How far back can you take that? Were they right about slavery, the nazis etc.? Or were they somehow magically wrong then, but are right ever since?
tyranny of the majority is scary to you, neglect by the minority is scary to me. What should happen in a reasonable world is that governments maintain sovereignty and that Apple, in particular on software questions (hardware would be tricky to do), to comply with regional governments.
What's blatantly absurd is that a gadget company even starts to argue with the government of the United Kingdom.
You seem to assume I am arguing for no tracing at all, but am simply saying I doubt the UK's own technology is better in terms of preserving privacy than Apple's, while achieving the same goal.
Laws, at least theoretically, exist so that you're protected in certain situations even if you don't have any actual "might".
I am simply saying that my belief in UK's own, homegrown tech, is less than Apple's/Google's tech, which is saying something as I am no fan of either.
Do you have a source for that?
Or a reason for us to believe an anonymous persona instead of a corporation that could be held liable if their claims were proven to be false?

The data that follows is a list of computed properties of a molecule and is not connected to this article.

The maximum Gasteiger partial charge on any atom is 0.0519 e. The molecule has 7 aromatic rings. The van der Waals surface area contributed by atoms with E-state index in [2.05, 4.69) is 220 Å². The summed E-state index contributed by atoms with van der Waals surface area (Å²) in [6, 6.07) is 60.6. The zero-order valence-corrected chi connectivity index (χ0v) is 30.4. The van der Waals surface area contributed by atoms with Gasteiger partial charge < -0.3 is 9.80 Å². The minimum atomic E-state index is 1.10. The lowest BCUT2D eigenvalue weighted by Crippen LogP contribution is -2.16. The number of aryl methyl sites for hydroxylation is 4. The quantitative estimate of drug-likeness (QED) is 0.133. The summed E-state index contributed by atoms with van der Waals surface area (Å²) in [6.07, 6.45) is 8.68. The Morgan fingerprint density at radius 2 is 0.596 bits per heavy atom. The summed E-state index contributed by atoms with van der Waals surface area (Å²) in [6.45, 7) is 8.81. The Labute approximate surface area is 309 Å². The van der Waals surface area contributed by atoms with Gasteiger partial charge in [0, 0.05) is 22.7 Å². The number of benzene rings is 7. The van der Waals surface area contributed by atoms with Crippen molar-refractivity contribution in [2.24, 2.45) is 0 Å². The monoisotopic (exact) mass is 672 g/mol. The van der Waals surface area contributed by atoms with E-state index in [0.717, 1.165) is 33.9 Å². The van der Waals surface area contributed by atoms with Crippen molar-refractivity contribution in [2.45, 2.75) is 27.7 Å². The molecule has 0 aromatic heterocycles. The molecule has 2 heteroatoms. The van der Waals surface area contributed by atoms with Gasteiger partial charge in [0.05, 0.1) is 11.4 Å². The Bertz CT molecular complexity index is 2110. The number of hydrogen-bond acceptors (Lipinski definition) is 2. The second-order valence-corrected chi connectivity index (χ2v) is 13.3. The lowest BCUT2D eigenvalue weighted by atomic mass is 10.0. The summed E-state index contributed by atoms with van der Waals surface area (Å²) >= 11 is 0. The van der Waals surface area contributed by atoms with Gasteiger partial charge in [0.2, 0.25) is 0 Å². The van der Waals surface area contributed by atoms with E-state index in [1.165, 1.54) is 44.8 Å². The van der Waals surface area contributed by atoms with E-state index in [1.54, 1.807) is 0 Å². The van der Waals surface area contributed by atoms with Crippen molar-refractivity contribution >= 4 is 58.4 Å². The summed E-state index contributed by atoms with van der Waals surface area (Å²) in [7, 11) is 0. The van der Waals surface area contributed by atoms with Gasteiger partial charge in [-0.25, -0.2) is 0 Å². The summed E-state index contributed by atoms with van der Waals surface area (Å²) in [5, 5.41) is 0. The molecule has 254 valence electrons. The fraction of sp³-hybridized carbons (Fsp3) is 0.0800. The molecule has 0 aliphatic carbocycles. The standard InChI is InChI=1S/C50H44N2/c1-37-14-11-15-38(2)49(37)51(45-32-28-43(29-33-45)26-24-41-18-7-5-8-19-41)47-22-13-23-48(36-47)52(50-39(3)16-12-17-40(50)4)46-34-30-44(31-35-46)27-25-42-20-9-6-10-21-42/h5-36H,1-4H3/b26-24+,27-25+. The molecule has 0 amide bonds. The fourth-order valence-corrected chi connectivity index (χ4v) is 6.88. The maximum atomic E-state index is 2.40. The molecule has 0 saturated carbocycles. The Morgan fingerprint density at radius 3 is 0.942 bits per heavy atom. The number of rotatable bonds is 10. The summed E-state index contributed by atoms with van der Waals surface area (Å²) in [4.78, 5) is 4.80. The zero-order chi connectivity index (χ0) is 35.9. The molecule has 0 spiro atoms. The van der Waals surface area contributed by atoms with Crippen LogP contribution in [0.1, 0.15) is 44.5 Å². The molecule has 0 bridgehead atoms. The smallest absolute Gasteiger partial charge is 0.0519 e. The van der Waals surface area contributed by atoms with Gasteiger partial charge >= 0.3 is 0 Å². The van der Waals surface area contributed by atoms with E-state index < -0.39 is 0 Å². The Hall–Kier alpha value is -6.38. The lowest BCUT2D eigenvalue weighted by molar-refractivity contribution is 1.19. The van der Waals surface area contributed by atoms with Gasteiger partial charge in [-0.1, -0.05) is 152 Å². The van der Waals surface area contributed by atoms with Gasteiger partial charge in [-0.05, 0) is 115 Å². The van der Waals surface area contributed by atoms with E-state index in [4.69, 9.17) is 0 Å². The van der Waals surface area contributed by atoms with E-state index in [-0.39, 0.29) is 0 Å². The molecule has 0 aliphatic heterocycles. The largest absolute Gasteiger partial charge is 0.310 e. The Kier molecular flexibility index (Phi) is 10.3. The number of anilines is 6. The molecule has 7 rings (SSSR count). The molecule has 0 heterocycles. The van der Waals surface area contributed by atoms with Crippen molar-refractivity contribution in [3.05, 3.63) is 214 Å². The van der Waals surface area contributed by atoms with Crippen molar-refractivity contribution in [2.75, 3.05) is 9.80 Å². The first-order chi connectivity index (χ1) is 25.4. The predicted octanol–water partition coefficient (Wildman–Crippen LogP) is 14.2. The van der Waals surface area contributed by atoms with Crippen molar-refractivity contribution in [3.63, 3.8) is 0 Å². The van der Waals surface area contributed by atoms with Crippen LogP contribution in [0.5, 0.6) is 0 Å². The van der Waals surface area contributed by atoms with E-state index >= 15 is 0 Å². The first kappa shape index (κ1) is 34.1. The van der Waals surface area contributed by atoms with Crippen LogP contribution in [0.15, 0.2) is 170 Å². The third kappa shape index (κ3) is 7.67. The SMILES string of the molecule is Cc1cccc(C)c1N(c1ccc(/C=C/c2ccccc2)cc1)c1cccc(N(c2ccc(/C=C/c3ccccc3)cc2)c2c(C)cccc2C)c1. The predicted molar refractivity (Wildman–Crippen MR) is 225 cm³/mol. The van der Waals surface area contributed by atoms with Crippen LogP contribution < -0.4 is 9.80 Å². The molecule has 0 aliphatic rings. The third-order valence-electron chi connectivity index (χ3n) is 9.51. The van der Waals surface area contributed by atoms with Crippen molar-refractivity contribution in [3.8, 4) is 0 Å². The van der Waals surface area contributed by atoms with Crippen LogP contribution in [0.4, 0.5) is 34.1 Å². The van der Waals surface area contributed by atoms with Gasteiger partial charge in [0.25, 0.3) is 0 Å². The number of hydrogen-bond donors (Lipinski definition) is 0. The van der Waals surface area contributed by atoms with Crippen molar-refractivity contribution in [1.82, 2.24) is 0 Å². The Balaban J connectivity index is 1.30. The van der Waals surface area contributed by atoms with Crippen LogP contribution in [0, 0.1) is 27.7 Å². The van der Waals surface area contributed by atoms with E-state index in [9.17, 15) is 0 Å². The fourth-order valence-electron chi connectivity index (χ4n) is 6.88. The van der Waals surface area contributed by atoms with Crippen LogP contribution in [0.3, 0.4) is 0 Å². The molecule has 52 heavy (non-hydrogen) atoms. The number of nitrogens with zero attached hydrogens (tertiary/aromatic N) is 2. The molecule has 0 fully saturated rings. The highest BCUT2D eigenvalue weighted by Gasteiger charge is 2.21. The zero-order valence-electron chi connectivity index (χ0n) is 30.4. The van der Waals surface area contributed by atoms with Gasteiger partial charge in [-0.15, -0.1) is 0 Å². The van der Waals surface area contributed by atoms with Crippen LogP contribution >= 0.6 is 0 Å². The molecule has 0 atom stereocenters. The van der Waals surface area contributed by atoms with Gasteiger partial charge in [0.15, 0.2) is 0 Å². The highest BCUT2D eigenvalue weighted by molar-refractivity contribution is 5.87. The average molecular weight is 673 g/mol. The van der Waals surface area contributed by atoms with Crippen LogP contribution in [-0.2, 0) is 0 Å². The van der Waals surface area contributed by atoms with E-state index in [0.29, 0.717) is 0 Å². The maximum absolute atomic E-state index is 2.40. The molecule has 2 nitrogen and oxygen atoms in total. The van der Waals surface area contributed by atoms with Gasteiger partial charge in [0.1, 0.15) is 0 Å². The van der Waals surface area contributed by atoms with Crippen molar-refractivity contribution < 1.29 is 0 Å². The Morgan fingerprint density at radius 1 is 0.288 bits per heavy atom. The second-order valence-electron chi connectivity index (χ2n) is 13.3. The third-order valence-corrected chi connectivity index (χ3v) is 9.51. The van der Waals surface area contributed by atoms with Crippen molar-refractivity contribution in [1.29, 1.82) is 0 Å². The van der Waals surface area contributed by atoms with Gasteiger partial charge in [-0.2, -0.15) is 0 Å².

Not op but I agree with this (within reason) having said that I don’t really think this is a moral export from Apple, more just a desire for control. I don’t think this desire is totally a bad thing (it can enable very good and consistent ux) but there is definitely a line they are walking.
Your statement can be re-interpreted as "whoever has the power not only makes the rules but has complete moral right to do so". That is clearly not correct. I'll just quickly violate Godwins law by pointing out this would mean the Nazis were correct, as they were the leaders elected by their citizens and thereby had the right to decide what was best for their citizens. And this is from the "elected leaders" part of your statement, not even the "different ways of governance" portion. Your statements can also be used to support slavery, etc.